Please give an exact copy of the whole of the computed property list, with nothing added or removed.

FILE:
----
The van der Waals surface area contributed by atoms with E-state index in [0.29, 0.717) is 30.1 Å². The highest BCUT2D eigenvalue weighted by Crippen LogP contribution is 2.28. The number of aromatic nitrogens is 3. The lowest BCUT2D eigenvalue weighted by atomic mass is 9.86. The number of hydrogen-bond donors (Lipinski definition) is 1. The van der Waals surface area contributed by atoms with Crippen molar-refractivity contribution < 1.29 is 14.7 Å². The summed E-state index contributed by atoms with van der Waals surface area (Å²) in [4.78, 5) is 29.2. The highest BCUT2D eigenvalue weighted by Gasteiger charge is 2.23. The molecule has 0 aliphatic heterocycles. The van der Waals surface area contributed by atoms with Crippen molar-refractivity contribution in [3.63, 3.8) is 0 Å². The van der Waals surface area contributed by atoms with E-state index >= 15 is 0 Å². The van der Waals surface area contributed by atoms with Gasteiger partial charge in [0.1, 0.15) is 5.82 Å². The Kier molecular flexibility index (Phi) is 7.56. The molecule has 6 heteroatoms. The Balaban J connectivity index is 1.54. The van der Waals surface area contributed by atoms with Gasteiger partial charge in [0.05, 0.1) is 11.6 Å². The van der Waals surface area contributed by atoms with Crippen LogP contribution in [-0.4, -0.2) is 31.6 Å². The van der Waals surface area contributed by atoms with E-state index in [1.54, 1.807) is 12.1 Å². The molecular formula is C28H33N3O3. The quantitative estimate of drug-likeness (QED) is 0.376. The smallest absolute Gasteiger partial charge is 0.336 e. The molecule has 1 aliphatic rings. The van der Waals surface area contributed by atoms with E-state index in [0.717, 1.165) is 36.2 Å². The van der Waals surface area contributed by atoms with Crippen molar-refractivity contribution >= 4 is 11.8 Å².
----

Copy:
The van der Waals surface area contributed by atoms with E-state index in [0.29, 0.717) is 30.1 Å². The highest BCUT2D eigenvalue weighted by Crippen LogP contribution is 2.28. The number of aromatic nitrogens is 3. The lowest BCUT2D eigenvalue weighted by atomic mass is 9.86. The number of hydrogen-bond donors (Lipinski definition) is 1. The van der Waals surface area contributed by atoms with Crippen molar-refractivity contribution < 1.29 is 14.7 Å². The summed E-state index contributed by atoms with van der Waals surface area (Å²) in [4.78, 5) is 29.2. The highest BCUT2D eigenvalue weighted by Gasteiger charge is 2.23. The molecule has 0 aliphatic heterocycles. The van der Waals surface area contributed by atoms with Crippen molar-refractivity contribution in [3.63, 3.8) is 0 Å². The van der Waals surface area contributed by atoms with E-state index >= 15 is 0 Å². The van der Waals surface area contributed by atoms with Gasteiger partial charge in [0.1, 0.15) is 5.82 Å². The Kier molecular flexibility index (Phi) is 7.56. The molecule has 6 heteroatoms. The Balaban J connectivity index is 1.54. The van der Waals surface area contributed by atoms with Gasteiger partial charge in [0.05, 0.1) is 11.6 Å². The van der Waals surface area contributed by atoms with Crippen LogP contribution in [-0.4, -0.2) is 31.6 Å². The van der Waals surface area contributed by atoms with E-state index in [1.54, 1.807) is 12.1 Å². The molecular formula is C28H33N3O3. The quantitative estimate of drug-likeness (QED) is 0.376. The smallest absolute Gasteiger partial charge is 0.336 e. The molecule has 1 aliphatic rings. The van der Waals surface area contributed by atoms with E-state index in [0.717, 1.165) is 36.2 Å². The van der Waals surface area contributed by atoms with Crippen molar-refractivity contribution >= 4 is 11.8 Å².